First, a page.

Circon (A) Harvard Case Solution & Analysis

Q1. What motivated Circon’s Chairman and CEO Richard Auhl? Were his financial incentives strongly aligned with those of the shareholders?

Mr. Richard Auhllis a man of principle who believes there is no such thing as a hard situation there are only weak people and if you can make the people strong no situation will ever be harder, Auhll liked challenges he didn’t like being forced down, he had an innovative mind and he liked to do something new and different every time, having completed his engineering degree and working in a relevant company he switches to MBA and starts to work in a technology company.Auhll has a soft corner for lost causes, Circon was a lost cause which he had picked up and started work on,and from coal he made it into a gem.

ACMI as well as Cabot falls into the same category as that of Circon Inc. he had an undoubting self-confidence no matter what the task he believe with hard work, innovation, commitment and trust among employees, customers and suppliers will result in success but unfortunately Cabot was more of a challenge for Auhll but till the end he never gave up on it.

His approach and belief, that he cannot be wrong had led him on a different path as that of the shareholders, the takeover bid was within the interest of the shareholder for them to enjoy heavy rewards for their holdings, butAuhll was not giving up him company without a fight short term gains were not the targets he was in pursuit of long term sustainable competitive advantage where as shareholders wanted short term benefits, hence the difference in interest.

2. What mechanisms did Auhl put in place in response to the telephone call from USSurgical’s Leon Hirsch?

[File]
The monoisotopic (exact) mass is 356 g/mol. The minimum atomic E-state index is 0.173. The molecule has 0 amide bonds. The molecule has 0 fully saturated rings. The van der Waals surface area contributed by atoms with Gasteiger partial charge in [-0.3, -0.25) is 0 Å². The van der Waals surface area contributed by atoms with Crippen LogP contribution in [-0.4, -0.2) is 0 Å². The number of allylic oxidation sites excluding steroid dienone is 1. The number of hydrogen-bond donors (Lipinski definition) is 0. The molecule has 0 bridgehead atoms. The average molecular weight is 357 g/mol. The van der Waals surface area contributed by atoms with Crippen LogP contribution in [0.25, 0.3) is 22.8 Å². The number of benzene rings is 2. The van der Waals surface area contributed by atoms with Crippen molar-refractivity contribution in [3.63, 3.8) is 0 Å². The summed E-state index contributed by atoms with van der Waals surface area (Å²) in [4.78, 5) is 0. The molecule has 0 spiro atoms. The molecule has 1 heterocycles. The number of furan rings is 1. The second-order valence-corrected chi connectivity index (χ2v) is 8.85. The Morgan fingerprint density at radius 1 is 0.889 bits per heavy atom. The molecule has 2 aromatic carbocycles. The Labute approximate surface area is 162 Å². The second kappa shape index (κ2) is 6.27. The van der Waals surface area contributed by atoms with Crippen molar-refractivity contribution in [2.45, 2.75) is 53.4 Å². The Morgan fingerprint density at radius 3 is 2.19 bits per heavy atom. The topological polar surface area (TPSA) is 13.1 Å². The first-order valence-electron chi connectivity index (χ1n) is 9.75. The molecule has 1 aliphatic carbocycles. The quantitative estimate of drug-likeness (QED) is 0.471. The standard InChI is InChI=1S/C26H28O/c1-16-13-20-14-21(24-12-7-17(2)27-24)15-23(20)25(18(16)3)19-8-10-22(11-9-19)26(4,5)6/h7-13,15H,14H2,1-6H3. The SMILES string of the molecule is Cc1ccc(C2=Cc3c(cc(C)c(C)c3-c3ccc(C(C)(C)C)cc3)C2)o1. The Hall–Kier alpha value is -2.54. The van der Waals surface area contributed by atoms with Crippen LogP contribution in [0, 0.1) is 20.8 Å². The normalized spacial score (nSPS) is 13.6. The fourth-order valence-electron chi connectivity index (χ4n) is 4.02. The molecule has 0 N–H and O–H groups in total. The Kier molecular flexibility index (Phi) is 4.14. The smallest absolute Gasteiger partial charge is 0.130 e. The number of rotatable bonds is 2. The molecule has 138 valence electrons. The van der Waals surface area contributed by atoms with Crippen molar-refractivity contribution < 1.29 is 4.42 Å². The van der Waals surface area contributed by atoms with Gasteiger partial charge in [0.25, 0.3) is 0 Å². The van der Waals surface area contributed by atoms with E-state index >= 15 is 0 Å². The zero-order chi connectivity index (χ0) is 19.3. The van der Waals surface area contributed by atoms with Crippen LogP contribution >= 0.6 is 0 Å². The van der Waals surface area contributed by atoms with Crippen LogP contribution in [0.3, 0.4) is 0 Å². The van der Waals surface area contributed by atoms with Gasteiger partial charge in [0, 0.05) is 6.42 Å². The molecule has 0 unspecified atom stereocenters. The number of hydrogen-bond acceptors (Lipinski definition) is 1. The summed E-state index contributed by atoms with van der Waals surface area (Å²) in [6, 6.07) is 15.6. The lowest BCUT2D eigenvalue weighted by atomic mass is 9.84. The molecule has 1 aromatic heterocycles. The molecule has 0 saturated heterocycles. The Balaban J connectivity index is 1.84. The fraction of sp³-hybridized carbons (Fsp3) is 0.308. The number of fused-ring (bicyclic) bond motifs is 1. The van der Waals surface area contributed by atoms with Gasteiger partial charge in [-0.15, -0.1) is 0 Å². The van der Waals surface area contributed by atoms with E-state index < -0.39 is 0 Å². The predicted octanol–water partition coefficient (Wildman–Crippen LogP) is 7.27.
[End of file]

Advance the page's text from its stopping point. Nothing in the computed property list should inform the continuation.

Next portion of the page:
On 1st August 1996 Mr. Auhll received the telephone call from Leon Hirsch through which he made aware that US Surgical’s are on the verge of making a hostile takeover on his company Circon Inc. Auhll taking precautionary measures to be able to overcome the hostile takeover bid from US surgical implements the Poison Pill strategy and the Silver Parachute strategy, the aim of these strategies is to make the company less attractive for acquisition.

Under the Poison Pill strategy a special resolution is passedin, the board meeting, under this resolution the executives take charge and right of negotiations to be conducted with the takeover party rather than the shareholders, once this has been conducted then the executives do everything within their power to make the company less attractive usually there are two means through which it is conducted within the poison pill strategy that are the flip-in and the Flip-over strategy. Under these strategies the management, releases shares at a discounted price to the shareholder and or signs a takeover deal stating after acquisition they would have to provide shares at a discounted price, in both cases reducing the benefit of the acquiring company but increasing the benefit of the current shareholders.

The Silver Parachute strategy basically covers the current employees of the company, ensuring if after the takeover they are made redundant, they would be paid heavy compensations which lead to a heavy fixed cost for the acquiring company which creates doubts for the acquiring company, the payoffs also include high salaries, bonuses and other incentives etc.

3. Did Circon’s poison pill represent a strong or a weak barrier to a hostile takeover? If ahostile bidder had triggered the poison pill, what precisely would have happened to Circon’sprice and the hostile bidder’s stake in the company?

The Poison Pill represents a strong barrier against the hostile takeover, as within this strategy the management will either implement the Flip-in or the Flip-over strategy and might even implement both the strategies................

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